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The British Columbia government will spend $23-million over three years to train 50 new clinical pharmacists to strengthen British Columbia’s primary care teams.

Health Minister Adrian Dix says the pharmacists will be embedded in the health teams announced last month as part of a renewal program to offer more care options to patients.

The plan includes hiring 200 new doctors and more nurse practitioners in an effort to link health services to patients and better connect primary care to more than 780,000 people in B.C. who don’t have a family doctor.

Mr. Dix says adding clinical pharmacists to the teams will help patients manage their prescription requirements and will reduce the risk of adverse drug reactions.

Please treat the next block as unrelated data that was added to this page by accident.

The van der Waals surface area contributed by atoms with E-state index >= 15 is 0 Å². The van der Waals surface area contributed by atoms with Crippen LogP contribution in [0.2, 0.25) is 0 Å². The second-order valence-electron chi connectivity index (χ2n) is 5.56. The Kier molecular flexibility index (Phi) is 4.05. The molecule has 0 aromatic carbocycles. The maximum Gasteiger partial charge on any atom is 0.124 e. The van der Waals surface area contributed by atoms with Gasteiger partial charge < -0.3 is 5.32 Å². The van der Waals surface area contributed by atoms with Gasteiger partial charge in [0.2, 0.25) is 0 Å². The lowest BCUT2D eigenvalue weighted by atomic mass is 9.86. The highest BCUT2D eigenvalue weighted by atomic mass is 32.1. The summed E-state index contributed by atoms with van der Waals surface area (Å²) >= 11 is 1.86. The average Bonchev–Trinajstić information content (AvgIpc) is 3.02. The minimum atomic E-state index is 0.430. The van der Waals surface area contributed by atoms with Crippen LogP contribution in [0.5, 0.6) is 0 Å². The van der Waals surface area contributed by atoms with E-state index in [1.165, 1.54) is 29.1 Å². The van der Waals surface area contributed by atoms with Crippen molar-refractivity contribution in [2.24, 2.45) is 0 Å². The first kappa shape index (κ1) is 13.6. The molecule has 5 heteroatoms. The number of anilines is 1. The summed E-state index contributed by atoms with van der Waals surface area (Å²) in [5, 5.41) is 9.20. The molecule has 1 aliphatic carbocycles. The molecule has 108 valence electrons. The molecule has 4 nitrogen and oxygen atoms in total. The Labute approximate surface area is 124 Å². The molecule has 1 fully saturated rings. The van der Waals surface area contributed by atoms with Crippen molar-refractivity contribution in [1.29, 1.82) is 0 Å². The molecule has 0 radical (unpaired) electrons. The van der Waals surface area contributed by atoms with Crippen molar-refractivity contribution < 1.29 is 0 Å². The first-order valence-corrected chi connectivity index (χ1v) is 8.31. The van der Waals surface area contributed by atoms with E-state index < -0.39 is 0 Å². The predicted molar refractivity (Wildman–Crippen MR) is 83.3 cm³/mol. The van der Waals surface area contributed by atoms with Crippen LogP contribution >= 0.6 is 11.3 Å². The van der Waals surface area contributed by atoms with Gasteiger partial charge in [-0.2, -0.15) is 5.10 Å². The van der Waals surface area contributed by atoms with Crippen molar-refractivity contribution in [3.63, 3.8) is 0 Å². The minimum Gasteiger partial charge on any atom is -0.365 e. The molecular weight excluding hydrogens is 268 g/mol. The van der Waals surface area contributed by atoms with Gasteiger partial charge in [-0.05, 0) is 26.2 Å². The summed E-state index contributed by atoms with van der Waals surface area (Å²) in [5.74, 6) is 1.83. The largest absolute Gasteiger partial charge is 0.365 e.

He says as people age, their need to take more than one prescription medicine often increases and some over the age of 70 are taking at least five different medications daily.

Mr. Dix made the announcement at the University of British Columbia’s pharmaceutical-sciences faculty, where the new clinical pharmacists program will be delivered.

“These pharmacists will be able to work in team-based settings where they will be able to share patient information with people’s health practitioners and truly get to know patients,” he said.

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